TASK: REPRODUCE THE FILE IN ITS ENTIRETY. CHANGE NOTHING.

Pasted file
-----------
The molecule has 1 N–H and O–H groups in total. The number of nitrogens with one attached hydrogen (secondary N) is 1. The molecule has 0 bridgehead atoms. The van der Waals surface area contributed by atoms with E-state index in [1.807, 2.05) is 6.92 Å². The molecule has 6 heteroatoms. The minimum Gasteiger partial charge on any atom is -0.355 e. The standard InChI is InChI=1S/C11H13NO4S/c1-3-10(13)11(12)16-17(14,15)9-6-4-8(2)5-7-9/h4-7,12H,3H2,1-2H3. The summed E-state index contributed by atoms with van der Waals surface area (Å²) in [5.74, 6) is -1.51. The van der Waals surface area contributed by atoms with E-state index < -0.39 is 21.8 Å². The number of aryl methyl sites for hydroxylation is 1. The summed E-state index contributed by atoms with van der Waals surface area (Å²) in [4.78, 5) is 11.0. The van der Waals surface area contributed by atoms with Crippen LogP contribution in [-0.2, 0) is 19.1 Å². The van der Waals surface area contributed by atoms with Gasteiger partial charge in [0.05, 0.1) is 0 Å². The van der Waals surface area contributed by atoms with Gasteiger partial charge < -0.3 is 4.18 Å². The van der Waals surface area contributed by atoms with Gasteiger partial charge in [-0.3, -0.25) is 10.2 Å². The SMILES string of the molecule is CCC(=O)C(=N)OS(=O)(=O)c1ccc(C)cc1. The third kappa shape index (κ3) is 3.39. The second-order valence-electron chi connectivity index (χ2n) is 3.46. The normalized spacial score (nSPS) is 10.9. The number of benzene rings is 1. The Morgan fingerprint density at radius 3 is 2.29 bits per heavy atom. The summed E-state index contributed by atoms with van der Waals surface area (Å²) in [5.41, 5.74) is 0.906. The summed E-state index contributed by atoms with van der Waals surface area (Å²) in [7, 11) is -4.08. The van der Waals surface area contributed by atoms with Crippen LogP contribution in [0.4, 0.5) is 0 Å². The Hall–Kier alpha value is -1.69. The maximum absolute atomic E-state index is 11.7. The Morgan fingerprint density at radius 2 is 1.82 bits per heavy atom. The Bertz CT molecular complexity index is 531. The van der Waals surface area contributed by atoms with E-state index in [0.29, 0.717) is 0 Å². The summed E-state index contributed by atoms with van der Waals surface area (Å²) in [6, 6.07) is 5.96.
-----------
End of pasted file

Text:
The molecule has 1 N–H and O–H groups in total. The number of nitrogens with one attached hydrogen (secondary N) is 1. The molecule has 0 bridgehead atoms. The van der Waals surface area contributed by atoms with E-state index in [1.807, 2.05) is 6.92 Å². The molecule has 6 heteroatoms. The minimum Gasteiger partial charge on any atom is -0.355 e. The standard InChI is InChI=1S/C11H13NO4S/c1-3-10(13)11(12)16-17(14,15)9-6-4-8(2)5-7-9/h4-7,12H,3H2,1-2H3. The summed E-state index contributed by atoms with van der Waals surface area (Å²) in [5.74, 6) is -1.51. The van der Waals surface area contributed by atoms with E-state index < -0.39 is 21.8 Å². The number of aryl methyl sites for hydroxylation is 1. The summed E-state index contributed by atoms with van der Waals surface area (Å²) in [4.78, 5) is 11.0. The van der Waals surface area contributed by atoms with Crippen LogP contribution in [-0.2, 0) is 19.1 Å². The van der Waals surface area contributed by atoms with Gasteiger partial charge in [0.05, 0.1) is 0 Å². The van der Waals surface area contributed by atoms with Gasteiger partial charge < -0.3 is 4.18 Å². The van der Waals surface area contributed by atoms with Gasteiger partial charge in [-0.3, -0.25) is 10.2 Å². The SMILES string of the molecule is CCC(=O)C(=N)OS(=O)(=O)c1ccc(C)cc1. The third kappa shape index (κ3) is 3.39. The second-order valence-electron chi connectivity index (χ2n) is 3.46. The normalized spacial score (nSPS) is 10.9. The number of benzene rings is 1. The Morgan fingerprint density at radius 3 is 2.29 bits per heavy atom. The summed E-state index contributed by atoms with van der Waals surface area (Å²) in [5.41, 5.74) is 0.906. The summed E-state index contributed by atoms with van der Waals surface area (Å²) in [7, 11) is -4.08. The van der Waals surface area contributed by atoms with Crippen LogP contribution in [0.4, 0.5) is 0 Å². The Hall–Kier alpha value is -1.69. The maximum absolute atomic E-state index is 11.7. The Morgan fingerprint density at radius 2 is 1.82 bits per heavy atom. The Bertz CT molecular complexity index is 531. The van der Waals surface area contributed by atoms with E-state index in [0.29, 0.717) is 0 Å². The summed E-state index contributed by atoms with van der Waals surface area (Å²) in [6, 6.07) is 5.96.